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Behind the Numbers:How DCH's Data Science Team Delivers the COVID-19 Dashboard

A health system like DCH produces a staggering amount of data from a wide range of sources. Something like DCH’s COVID-19 daily update dashboard would usually take 90 or more days to develop and test. The Data Science Team (DST) at DCH delivered the initial version of the dashboard in about two weeks and has been adding to it and refining it ever since.

brainy bunch zoom photoPreparing data for advanced reporting like the dashboard is similar to an iceberg, noted Matt DeLaire, manager of Data Science. “In Data Science, 90 percent of the work is below the surface,” DeLaire said. This includes all of the data loads and validation, data definitions for the terms used in the dashboards, and setting up the automated transactions to add, edit and delete data. “The last 10 percent is the actual fun part of putting all of this into a visualization or graphic for the customer.”

Work on the initial dashboard began in March when the DST received data requests from several departments. For example, the Lab needed data for the testing that was happening at the DCH remote screening site.

Graph paper was used to map the dashboard’s prototype, which was based on the most commonly requested data, DeLaire explained. “I asked our team members to think like a hospital decision-maker in a pandemic crisis and deliver high-level graphical data representations to help drive decision-making.”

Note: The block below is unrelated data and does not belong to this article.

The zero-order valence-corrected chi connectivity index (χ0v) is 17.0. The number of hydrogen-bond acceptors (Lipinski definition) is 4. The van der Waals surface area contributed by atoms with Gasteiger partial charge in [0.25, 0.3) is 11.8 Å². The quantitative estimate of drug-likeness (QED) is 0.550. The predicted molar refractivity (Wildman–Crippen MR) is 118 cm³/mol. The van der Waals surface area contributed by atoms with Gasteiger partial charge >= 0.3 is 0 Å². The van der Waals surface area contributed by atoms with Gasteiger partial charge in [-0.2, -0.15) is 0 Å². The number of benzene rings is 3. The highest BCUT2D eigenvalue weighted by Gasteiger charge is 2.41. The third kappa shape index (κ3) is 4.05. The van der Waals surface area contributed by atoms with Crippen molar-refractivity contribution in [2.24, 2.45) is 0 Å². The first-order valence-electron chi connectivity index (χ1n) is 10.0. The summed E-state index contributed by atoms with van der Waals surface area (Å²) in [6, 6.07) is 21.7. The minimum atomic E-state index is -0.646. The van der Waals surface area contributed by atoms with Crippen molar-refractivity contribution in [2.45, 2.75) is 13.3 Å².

Additional Health System departments began requesting data related to COVID-19. The DST aimed to take these requests for multiple data files and spreadsheets and turn them “into meaningful information for understanding the crisis that was unfolding,” DeLaire said. The team also was focused on an automated tool not requiring daily human intervention, he noted.

The 10-member team divided into two -- one for operational type requests and one for advanced data visualizations.

Like any project team, challenges arose for the DST. To build the dashboard, it had to pull data from many different systems across DCH such as MEDITECH, Teletracking and Midas.

Another hurdle: The same data often exists across multiple departments. Ventilator data, for example, exists in Nursing, Respiratory Care and Finance.

Where the data is pulled from depends “on the decisions that are to be made from the data and which one makes the most sense,” DeLaire said. “Often times, subject matter experts from the areas not chosen will have slightly different numbers due to nuances in the system, usually centered around timing. So we have to spend a lot of time sorting out those discrepancies to build integrity in our data structures.”

The DST has met all of these challenges head on.

“These efforts are the direct result of many long days and evenings of work by the Data Science Team who has thrived in this fluid environment of teleworking. The team has really done a great job and has knocked it out of the park,” DeLaire said.

The DST is primarily working at home currently and regularly meeting via video conference. The format, see the photo, is visually reminiscent of a ‘70s TV show. Kudos to “The Brainy Bunch” for all the hard work behind the numbers.